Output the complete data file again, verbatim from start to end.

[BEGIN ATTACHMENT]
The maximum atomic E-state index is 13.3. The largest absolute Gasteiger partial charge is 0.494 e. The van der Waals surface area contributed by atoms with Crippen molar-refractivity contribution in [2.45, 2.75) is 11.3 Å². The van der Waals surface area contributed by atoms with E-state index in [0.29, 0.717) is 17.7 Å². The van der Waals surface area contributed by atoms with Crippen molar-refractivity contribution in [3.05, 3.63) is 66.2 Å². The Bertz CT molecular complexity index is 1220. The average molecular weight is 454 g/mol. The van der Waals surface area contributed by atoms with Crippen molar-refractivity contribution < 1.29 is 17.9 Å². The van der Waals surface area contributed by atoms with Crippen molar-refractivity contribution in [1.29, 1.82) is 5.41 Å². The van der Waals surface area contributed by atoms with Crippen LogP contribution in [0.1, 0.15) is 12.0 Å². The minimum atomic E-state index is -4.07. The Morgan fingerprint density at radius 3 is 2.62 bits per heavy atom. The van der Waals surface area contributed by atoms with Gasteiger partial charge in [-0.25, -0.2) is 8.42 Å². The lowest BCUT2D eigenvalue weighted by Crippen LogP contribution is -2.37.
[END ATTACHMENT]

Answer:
The maximum atomic E-state index is 13.3. The largest absolute Gasteiger partial charge is 0.494 e. The van der Waals surface area contributed by atoms with Crippen molar-refractivity contribution in [2.45, 2.75) is 11.3 Å². The van der Waals surface area contributed by atoms with E-state index in [0.29, 0.717) is 17.7 Å². The van der Waals surface area contributed by atoms with Crippen molar-refractivity contribution in [3.05, 3.63) is 66.2 Å². The Bertz CT molecular complexity index is 1220. The average molecular weight is 454 g/mol. The van der Waals surface area contributed by atoms with Crippen molar-refractivity contribution < 1.29 is 17.9 Å². The van der Waals surface area contributed by atoms with Crippen molar-refractivity contribution in [1.29, 1.82) is 5.41 Å². The van der Waals surface area contributed by atoms with Crippen LogP contribution in [0.1, 0.15) is 12.0 Å². The minimum atomic E-state index is -4.07. The Morgan fingerprint density at radius 3 is 2.62 bits per heavy atom. The van der Waals surface area contributed by atoms with Gasteiger partial charge in [-0.25, -0.2) is 8.42 Å². The lowest BCUT2D eigenvalue weighted by Crippen LogP contribution is -2.37.